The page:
Red List reports
These summary statistics and analyses are based on the European amphibians dataset published in May 2009.
Overall, nearly a quarter of amphibians are considered threatened in Europe. A further 17% of amphibians are considered Near Threatened. By comparison, 19% of European reptiles, 15% of European mammals and 13% of European birds are threatened. No other groups have yet been comprehensively assessed at the European level. More than half of amphibians (59%) have declining populations. A further 36% are stable, and only 2% are increasing.
The overwhelming majority of threatened and Near Threatened amphibian species are endemic to both Europe and the EU, highlighting the responsibility that European countries have to protect the entire global populations of these species. All species considered threatened (Critically Endangered, Endangered, or Vulnerable) at the European level are endemic to Europe and are found nowhere else in the world.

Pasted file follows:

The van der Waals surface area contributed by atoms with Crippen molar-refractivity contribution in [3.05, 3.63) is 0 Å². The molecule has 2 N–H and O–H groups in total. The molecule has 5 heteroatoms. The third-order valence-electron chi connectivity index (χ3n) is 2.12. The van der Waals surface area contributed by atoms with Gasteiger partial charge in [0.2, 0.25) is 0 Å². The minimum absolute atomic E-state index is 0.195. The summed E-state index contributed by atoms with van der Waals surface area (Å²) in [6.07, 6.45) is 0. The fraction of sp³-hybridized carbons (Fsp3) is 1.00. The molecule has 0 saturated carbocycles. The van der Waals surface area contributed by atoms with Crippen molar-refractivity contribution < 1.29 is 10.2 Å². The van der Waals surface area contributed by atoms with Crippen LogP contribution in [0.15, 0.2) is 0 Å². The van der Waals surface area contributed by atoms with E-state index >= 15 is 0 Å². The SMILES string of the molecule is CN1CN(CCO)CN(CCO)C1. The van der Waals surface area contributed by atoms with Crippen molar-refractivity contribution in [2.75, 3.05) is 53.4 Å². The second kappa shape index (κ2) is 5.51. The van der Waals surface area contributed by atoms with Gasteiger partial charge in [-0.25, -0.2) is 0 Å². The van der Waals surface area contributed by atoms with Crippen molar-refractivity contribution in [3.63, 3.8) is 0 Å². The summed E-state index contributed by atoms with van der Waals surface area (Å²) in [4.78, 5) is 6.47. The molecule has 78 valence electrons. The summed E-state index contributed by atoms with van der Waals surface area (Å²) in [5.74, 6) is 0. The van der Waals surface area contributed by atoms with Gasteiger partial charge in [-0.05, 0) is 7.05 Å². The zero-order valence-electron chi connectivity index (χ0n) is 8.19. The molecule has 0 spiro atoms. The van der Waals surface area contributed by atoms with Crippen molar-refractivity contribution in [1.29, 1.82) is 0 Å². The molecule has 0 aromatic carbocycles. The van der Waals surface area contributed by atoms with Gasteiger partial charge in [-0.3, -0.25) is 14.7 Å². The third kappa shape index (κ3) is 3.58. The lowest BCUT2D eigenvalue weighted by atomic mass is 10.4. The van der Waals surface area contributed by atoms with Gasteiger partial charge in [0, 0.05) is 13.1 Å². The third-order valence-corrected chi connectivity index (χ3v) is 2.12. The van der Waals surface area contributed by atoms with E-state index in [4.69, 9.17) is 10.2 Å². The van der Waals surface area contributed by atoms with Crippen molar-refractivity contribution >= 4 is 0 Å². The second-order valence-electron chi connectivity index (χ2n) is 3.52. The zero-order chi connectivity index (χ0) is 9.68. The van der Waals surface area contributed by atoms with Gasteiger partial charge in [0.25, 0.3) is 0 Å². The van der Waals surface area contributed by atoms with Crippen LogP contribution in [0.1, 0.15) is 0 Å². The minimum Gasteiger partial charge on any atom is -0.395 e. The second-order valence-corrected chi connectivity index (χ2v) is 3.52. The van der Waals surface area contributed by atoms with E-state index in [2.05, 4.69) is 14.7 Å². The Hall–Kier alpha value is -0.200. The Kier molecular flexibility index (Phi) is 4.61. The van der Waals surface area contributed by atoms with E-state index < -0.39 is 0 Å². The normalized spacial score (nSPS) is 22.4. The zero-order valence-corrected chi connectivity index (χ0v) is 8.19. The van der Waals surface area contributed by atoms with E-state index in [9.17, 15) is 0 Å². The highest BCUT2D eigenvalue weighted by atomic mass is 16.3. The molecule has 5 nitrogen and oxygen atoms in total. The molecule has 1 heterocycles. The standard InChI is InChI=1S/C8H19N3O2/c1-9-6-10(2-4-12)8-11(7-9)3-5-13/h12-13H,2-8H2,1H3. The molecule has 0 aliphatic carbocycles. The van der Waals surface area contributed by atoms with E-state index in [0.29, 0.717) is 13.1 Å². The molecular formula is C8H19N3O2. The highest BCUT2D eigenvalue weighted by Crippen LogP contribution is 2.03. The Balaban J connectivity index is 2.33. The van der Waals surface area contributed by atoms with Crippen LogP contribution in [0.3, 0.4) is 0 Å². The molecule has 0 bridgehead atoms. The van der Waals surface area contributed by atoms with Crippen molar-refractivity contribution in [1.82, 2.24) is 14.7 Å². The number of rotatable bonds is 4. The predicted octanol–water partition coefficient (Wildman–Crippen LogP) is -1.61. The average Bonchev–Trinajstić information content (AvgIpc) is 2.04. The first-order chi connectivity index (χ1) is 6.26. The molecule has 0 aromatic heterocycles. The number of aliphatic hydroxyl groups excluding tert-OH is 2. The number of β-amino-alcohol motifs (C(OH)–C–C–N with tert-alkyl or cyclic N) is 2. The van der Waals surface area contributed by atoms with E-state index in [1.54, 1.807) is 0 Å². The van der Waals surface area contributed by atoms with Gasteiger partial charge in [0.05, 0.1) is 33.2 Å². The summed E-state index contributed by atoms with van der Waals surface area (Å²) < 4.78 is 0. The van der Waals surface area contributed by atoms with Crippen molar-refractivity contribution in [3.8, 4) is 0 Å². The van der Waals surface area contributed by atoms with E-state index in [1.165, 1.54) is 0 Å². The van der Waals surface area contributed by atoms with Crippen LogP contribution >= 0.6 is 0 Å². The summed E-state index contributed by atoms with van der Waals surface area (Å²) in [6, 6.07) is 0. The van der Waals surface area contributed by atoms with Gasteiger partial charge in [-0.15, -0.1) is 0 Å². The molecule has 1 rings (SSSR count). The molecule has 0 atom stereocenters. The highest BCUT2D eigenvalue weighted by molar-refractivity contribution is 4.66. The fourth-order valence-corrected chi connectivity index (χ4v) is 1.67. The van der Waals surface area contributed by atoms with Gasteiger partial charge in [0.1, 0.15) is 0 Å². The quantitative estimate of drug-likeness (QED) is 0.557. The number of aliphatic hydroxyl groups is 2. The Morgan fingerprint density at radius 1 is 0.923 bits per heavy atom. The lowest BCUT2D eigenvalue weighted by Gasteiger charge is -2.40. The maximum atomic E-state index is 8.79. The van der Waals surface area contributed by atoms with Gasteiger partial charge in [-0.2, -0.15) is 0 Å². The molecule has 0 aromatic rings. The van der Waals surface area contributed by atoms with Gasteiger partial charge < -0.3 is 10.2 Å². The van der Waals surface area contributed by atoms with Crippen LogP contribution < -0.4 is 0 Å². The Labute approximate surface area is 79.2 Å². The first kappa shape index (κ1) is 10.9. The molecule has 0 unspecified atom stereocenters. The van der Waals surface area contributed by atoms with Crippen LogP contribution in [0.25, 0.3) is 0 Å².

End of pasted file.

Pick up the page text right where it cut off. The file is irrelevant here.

Amphibian species richness is greatest at intermediate latitudes (France, Germany, Czech Republic) as well as in the south and on islands. Habitat loss, fragmentation and degradation are the most significant threats to amphibians in Europe. Other major threats include pollution (including global climate change caused by greenhouse gas emissions) and invasive alien species.